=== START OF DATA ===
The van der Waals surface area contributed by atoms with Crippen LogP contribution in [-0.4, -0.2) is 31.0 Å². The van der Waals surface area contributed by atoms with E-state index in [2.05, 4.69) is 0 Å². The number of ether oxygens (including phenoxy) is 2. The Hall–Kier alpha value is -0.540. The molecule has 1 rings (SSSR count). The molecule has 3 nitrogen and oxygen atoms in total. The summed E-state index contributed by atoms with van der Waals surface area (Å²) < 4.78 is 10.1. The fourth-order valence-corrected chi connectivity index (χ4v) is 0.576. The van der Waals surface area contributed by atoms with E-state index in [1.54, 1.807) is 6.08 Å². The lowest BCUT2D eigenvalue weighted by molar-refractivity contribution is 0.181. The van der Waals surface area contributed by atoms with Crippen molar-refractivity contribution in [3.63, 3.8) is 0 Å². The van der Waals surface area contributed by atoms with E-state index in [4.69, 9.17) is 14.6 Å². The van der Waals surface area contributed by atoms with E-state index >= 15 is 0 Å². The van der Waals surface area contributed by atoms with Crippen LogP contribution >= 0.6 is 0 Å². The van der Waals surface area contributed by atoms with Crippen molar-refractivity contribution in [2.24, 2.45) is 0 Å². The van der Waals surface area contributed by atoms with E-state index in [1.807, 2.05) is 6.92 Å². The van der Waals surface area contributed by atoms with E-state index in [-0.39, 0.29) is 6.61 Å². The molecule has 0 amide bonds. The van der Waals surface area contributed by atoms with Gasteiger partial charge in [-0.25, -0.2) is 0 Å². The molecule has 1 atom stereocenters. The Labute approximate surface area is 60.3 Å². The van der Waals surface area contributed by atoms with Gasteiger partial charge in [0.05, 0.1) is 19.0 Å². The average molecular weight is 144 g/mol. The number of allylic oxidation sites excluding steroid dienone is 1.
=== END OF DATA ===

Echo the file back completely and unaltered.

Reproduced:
The van der Waals surface area contributed by atoms with Crippen LogP contribution in [-0.4, -0.2) is 31.0 Å². The van der Waals surface area contributed by atoms with E-state index in [2.05, 4.69) is 0 Å². The number of ether oxygens (including phenoxy) is 2. The Hall–Kier alpha value is -0.540. The molecule has 1 rings (SSSR count). The molecule has 3 nitrogen and oxygen atoms in total. The summed E-state index contributed by atoms with van der Waals surface area (Å²) < 4.78 is 10.1. The fourth-order valence-corrected chi connectivity index (χ4v) is 0.576. The van der Waals surface area contributed by atoms with E-state index in [1.54, 1.807) is 6.08 Å². The lowest BCUT2D eigenvalue weighted by molar-refractivity contribution is 0.181. The van der Waals surface area contributed by atoms with Crippen molar-refractivity contribution in [3.63, 3.8) is 0 Å². The van der Waals surface area contributed by atoms with E-state index in [4.69, 9.17) is 14.6 Å². The van der Waals surface area contributed by atoms with E-state index >= 15 is 0 Å². The van der Waals surface area contributed by atoms with Crippen LogP contribution >= 0.6 is 0 Å². The van der Waals surface area contributed by atoms with Crippen molar-refractivity contribution in [2.24, 2.45) is 0 Å². The van der Waals surface area contributed by atoms with E-state index in [1.807, 2.05) is 6.92 Å². The van der Waals surface area contributed by atoms with E-state index in [-0.39, 0.29) is 6.61 Å². The molecule has 0 amide bonds. The van der Waals surface area contributed by atoms with Gasteiger partial charge in [-0.25, -0.2) is 0 Å². The molecule has 1 atom stereocenters. The Labute approximate surface area is 60.3 Å². The van der Waals surface area contributed by atoms with Gasteiger partial charge in [0.05, 0.1) is 19.0 Å². The average molecular weight is 144 g/mol. The number of allylic oxidation sites excluding steroid dienone is 1.